International Box Office Craters as Movie Theaters in Major Markets Remain Closed

The international box office has taken a major hit because movie theaters in China, Italy, South Korea and other areas heavily impacted by coronavirus have been entirely or partially closed for weeks.

Multiplexes that remained open in various parts of the world were likely still negatively affected by the rapidly spreading virus since audiences opted to stay home amid the public heath crisis. The mass closures of theaters have already resulted in tremendous financial damages, especially in China, which has lost billions of dollars in revenue.

Without stiff competition, Sony’s dark superhero film “Bloodshot,” starring Vin Diesel, claimed the top spot overseas, amassing $13 million from 50 foreign markets. It made an additional $9.3 million in North America, bringing its global haul to $24.4 million. Though coronavirus is undoubtedly impacting all movies, “Bloodshot” is off to a disappointing start since it carries a $45 million production budget. The film had the strongest performance in Russia with $2.4 million, followed by Indonesia with $1.8 million, Mexico with $1.2 million and Malaysia with $610,000.

In second place, Disney’s animated fantasy adventure “Onward” generated $6.8 million from 47 markets, a dismal result for a Pixar film. The film also suffered a brutal 73% decline in North America — amounting to $10.5 million in its sophomore outing —  as coronavirus fears start slowing moviegoing in the U.S. and Canada. So far, “Onward” has made $41 million overseas and $101 million globally.

Another Disney film, “The Call of the Wild” starring Harrison Ford, brought in just $1.1 million across 43 foreign territories. That takes its cumulative total to $107 million worldwide, including $45 million from overseas markets.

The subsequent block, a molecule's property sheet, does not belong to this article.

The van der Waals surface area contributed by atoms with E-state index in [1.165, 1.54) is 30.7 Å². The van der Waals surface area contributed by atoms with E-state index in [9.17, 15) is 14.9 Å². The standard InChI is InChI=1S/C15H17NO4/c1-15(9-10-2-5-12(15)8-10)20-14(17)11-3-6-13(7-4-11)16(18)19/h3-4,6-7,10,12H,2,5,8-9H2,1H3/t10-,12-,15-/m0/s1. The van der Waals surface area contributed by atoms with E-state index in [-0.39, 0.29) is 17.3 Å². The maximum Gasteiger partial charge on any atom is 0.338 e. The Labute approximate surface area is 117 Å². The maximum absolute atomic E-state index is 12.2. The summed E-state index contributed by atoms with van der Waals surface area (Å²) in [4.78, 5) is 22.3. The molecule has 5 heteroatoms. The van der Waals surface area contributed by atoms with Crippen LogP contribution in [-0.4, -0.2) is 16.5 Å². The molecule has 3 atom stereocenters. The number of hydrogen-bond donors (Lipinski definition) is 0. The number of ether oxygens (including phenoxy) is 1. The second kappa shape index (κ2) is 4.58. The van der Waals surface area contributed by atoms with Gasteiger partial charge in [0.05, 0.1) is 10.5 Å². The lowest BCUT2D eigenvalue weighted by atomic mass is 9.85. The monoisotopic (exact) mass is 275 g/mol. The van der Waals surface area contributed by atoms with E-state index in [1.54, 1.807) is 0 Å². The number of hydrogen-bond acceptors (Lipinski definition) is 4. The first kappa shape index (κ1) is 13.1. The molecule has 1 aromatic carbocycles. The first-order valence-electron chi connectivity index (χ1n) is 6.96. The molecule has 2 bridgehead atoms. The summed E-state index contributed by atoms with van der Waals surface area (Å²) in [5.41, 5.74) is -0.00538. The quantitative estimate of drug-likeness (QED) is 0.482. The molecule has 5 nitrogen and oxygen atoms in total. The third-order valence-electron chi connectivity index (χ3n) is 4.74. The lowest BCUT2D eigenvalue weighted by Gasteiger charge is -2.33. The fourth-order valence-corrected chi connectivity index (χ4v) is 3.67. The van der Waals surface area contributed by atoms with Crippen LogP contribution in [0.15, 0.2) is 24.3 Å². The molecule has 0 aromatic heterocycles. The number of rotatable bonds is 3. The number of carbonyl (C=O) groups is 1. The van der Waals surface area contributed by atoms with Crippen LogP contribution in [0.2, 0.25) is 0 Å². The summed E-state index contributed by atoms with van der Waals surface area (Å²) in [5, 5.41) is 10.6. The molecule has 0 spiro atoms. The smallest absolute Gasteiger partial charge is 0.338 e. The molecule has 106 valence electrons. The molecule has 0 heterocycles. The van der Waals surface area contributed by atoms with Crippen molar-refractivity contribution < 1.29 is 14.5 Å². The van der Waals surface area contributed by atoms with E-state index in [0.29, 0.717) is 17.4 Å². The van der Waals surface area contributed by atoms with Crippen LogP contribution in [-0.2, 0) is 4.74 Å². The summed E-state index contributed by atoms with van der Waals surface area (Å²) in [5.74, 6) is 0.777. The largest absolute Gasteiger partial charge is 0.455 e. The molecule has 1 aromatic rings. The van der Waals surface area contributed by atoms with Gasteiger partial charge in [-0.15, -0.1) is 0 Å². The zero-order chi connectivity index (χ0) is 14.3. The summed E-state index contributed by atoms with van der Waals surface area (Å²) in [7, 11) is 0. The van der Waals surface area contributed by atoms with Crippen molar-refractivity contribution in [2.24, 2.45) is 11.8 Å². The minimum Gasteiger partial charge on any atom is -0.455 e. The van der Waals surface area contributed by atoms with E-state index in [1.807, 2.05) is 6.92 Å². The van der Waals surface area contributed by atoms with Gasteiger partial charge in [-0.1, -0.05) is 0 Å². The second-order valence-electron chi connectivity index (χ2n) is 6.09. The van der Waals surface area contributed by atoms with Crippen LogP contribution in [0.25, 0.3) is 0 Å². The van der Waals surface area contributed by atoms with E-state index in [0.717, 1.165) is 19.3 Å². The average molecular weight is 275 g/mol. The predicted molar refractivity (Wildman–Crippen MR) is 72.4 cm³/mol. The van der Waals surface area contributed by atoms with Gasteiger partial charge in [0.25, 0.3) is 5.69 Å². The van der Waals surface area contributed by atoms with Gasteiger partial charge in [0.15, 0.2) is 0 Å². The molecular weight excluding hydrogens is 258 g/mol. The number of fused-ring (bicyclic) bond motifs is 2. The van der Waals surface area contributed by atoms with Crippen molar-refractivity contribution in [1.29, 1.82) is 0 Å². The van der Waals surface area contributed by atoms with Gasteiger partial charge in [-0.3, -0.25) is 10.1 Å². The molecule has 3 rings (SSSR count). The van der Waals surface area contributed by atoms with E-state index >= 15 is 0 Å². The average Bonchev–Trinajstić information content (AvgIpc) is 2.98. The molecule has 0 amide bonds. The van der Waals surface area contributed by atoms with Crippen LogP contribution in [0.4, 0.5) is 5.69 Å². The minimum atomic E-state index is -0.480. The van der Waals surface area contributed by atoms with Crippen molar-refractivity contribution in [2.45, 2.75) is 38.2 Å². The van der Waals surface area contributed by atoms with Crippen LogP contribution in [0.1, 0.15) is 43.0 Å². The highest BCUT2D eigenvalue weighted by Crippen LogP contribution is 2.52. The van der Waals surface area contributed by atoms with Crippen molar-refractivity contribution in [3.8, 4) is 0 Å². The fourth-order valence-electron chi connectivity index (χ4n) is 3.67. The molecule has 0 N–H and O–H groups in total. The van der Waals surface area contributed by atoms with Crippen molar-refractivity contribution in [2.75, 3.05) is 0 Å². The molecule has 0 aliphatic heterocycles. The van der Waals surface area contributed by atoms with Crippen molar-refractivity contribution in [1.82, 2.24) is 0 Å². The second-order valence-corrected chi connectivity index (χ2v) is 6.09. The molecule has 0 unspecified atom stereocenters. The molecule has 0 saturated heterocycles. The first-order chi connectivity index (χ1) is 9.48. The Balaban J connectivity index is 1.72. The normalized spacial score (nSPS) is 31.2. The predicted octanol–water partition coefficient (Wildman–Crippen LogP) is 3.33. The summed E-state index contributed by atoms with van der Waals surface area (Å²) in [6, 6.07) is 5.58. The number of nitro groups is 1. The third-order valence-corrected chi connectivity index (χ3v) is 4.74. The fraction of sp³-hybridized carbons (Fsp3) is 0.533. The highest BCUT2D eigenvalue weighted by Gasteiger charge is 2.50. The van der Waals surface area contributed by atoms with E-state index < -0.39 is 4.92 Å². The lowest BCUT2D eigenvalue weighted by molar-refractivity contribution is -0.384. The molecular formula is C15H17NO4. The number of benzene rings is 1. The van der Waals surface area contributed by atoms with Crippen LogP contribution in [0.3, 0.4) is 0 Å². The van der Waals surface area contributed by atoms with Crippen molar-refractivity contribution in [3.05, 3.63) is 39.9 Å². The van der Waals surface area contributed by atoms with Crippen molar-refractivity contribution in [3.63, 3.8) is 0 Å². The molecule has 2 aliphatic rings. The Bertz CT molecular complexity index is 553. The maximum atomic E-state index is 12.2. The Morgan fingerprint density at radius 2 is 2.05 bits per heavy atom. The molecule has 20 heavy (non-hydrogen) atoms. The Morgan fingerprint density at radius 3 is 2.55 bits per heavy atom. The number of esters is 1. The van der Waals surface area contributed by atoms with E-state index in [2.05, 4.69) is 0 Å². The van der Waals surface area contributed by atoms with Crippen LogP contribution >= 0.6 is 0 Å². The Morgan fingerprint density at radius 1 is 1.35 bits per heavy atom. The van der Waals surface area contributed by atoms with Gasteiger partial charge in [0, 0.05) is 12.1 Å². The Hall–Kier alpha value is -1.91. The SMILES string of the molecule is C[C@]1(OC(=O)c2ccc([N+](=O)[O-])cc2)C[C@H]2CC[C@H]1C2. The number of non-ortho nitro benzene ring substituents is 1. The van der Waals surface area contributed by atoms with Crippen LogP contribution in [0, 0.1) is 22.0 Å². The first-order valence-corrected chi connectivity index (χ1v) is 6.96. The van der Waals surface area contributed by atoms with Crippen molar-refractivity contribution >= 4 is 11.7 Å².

Universal and Blumhouse’s “The Invisible Man” took third place on international charts, collecting $6.2 million from 65 territories. To date, the Elizabeth Moss-led horror film has made $58.3 million abroad and $122.7 million globally.

Fellow Universal and Blumhouse offering “The Hunt,” new to theaters this weekend, failed to hit the $1 million mark overseas. The R-rated thriller debuted in four markets, where it scraped together $700,000. “The Hunt” also came in well behind expectations in North America with $5.3 million, bringing its global start to $8 million. Among new locations, “The Hunt” launched in the U.K. and Ireland with $673,000 and Sweden with $38,000.

Elsewhere, Paramount’s “Sonic the Hedgehog” made $2.9 million from 58 markets — a 76% drop — for an international tally of $160 million.

Given the rapid spread of coronavirus, the global box office remains in uncharted waters. Last week, most major studio movies that were supposed to debut over the next two months — including Disney’s “Mulan,” Paramount’s “A Quiet Place Part II,” Universal’s “Fast 9” and MGM’s “No Time to Die” — were pulled from release. So far, only “Fast 9,” now slated for 2021, has a new release date.

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